• V-6 engine, dual exhaust, front-wheel drive, sunroof, significant interior legroom, heated seats, heated glass

Benefits of those features

  • V-6 engine–ability to pull onto the highway without hesitation (and to impress your friends)
  • Dual exhausts–higher fuel efficiency and more power (and it sounds groovy and also impresses your friends)
  • Front-wheel drive–more interior room because of the lack of a driveshaft tunnel
  • Sunroof–the open feel of a convertible with the safety and security of a sedan
  • Legroom–greater comfort while driving long distances and more room for your growing family
  • Heated seats–cozy motoring on frigid days and nights; greater back comfort on long-distance trips
  • Heated glass–the convenience of not having to scrape icy windows in the winter

The more perceived value a benefit offers, the higher it gets ranked in your decision to purchase.  Objectively, a sunroof is not a significant feature, but if it makes you feel a bit like a race car driver, perhaps that benefit raises its value for you.  Heated seats are nice too, but they might not rank high in value for to people who live in a warm climate and wouldn’t strongly influence their buying decision.  The benefits of dual exhausts, however, might have perceived value for all buyers–better fuel efficiency, more power, and a sound like your beloved but departed ’57 Chevy.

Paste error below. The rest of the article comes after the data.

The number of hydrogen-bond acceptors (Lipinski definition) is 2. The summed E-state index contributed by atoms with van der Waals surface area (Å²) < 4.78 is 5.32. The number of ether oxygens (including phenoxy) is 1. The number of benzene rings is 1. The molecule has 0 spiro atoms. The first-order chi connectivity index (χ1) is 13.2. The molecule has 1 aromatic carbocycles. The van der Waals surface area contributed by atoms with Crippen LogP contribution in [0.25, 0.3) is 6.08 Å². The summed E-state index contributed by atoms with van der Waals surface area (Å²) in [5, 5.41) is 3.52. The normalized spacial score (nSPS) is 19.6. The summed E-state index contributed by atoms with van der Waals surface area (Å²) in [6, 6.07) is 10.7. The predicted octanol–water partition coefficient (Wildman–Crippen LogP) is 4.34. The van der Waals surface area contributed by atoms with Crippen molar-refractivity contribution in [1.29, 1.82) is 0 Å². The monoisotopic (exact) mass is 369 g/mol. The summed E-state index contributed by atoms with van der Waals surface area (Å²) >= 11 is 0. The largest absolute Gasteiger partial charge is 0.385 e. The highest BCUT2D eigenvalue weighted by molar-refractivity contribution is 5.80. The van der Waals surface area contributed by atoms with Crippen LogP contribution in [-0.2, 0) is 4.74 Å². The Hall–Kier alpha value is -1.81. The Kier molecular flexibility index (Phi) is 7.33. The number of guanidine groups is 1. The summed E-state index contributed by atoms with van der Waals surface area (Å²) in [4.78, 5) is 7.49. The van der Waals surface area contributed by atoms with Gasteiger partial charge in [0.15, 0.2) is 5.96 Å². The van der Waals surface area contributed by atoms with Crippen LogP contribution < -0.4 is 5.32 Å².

What does all this have to do with your referral marketing message?  Simply this:  Most businesspeople, without thinking about it, talk in terms of features.  As professional experts and salespeople, that’s what they’re most familiar with.  They’re not accustomed to looking at their products or services from a customer’s perspective.

In formulating the message you want your networking partners to convey, your challenge is to put yourself in the customer’s place.  What are the benefits of your product or service?  How will it make the customer’s life or business easier, more comfortable, more satisfying, more profitable?  How can you shorten and simplify your message so that others can communicate these benefits more clearly and surely?

Now that you have a good understanding of the difference between features and benefits, I hope you’ll come back next week to read the follow-up blog post I’ll be doing which will teach show you exactly how to zero in on the benefits of your business.  Until then, if you have any questions about features vs. benefits or any thoughts you’d like to share regarding this post, please leave a comment in the comment forum below.  Thanks!

The Power of Being Specific

In this video, I explain a great technique for getting your referral partners to really hone in on and start passing you more and more of the exact type of referrals that you ideally want. The technique is simply to focus on being as specific as possible.